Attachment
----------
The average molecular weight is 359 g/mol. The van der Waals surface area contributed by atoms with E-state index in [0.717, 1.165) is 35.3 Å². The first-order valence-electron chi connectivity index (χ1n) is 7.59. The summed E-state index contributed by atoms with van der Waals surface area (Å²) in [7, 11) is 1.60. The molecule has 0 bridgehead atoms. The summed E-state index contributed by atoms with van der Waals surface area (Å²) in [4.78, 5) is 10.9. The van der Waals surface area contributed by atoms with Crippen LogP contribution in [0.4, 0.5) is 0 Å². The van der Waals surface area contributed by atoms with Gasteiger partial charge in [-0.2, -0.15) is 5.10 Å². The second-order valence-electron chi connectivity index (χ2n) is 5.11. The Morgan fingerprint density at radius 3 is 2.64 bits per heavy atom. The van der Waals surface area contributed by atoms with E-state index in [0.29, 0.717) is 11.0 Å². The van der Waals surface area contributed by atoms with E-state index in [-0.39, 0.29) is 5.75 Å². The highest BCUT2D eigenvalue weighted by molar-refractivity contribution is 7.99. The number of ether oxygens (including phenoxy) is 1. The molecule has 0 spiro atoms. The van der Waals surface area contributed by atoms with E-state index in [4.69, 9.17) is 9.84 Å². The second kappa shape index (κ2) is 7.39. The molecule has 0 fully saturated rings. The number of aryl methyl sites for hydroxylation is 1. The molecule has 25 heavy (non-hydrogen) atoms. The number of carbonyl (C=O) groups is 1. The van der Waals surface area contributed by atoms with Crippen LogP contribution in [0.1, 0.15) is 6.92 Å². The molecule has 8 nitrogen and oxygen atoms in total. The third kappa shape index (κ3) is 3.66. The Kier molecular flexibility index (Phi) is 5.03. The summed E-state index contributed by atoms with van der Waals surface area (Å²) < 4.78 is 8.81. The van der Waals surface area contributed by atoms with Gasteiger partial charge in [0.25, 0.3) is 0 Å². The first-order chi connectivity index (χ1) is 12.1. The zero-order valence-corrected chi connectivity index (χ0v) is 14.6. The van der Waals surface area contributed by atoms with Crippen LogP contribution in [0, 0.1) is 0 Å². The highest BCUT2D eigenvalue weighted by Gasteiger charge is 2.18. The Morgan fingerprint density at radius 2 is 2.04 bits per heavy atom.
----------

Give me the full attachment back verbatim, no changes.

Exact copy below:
The average molecular weight is 359 g/mol. The van der Waals surface area contributed by atoms with E-state index in [0.717, 1.165) is 35.3 Å². The first-order valence-electron chi connectivity index (χ1n) is 7.59. The summed E-state index contributed by atoms with van der Waals surface area (Å²) in [7, 11) is 1.60. The molecule has 0 bridgehead atoms. The summed E-state index contributed by atoms with van der Waals surface area (Å²) in [4.78, 5) is 10.9. The van der Waals surface area contributed by atoms with Crippen LogP contribution in [0.4, 0.5) is 0 Å². The van der Waals surface area contributed by atoms with Gasteiger partial charge in [-0.2, -0.15) is 5.10 Å². The second-order valence-electron chi connectivity index (χ2n) is 5.11. The Morgan fingerprint density at radius 3 is 2.64 bits per heavy atom. The van der Waals surface area contributed by atoms with E-state index in [0.29, 0.717) is 11.0 Å². The van der Waals surface area contributed by atoms with E-state index in [-0.39, 0.29) is 5.75 Å². The highest BCUT2D eigenvalue weighted by molar-refractivity contribution is 7.99. The number of ether oxygens (including phenoxy) is 1. The molecule has 0 spiro atoms. The van der Waals surface area contributed by atoms with E-state index in [4.69, 9.17) is 9.84 Å². The second kappa shape index (κ2) is 7.39. The molecule has 0 fully saturated rings. The number of aryl methyl sites for hydroxylation is 1. The molecule has 25 heavy (non-hydrogen) atoms. The number of carbonyl (C=O) groups is 1. The van der Waals surface area contributed by atoms with Crippen LogP contribution in [0.1, 0.15) is 6.92 Å². The molecule has 8 nitrogen and oxygen atoms in total. The third kappa shape index (κ3) is 3.66. The Kier molecular flexibility index (Phi) is 5.03. The summed E-state index contributed by atoms with van der Waals surface area (Å²) < 4.78 is 8.81. The van der Waals surface area contributed by atoms with Gasteiger partial charge in [0.25, 0.3) is 0 Å². The first-order chi connectivity index (χ1) is 12.1. The zero-order valence-corrected chi connectivity index (χ0v) is 14.6. The van der Waals surface area contributed by atoms with Crippen LogP contribution in [0, 0.1) is 0 Å². The highest BCUT2D eigenvalue weighted by Gasteiger charge is 2.18. The Morgan fingerprint density at radius 2 is 2.04 bits per heavy atom.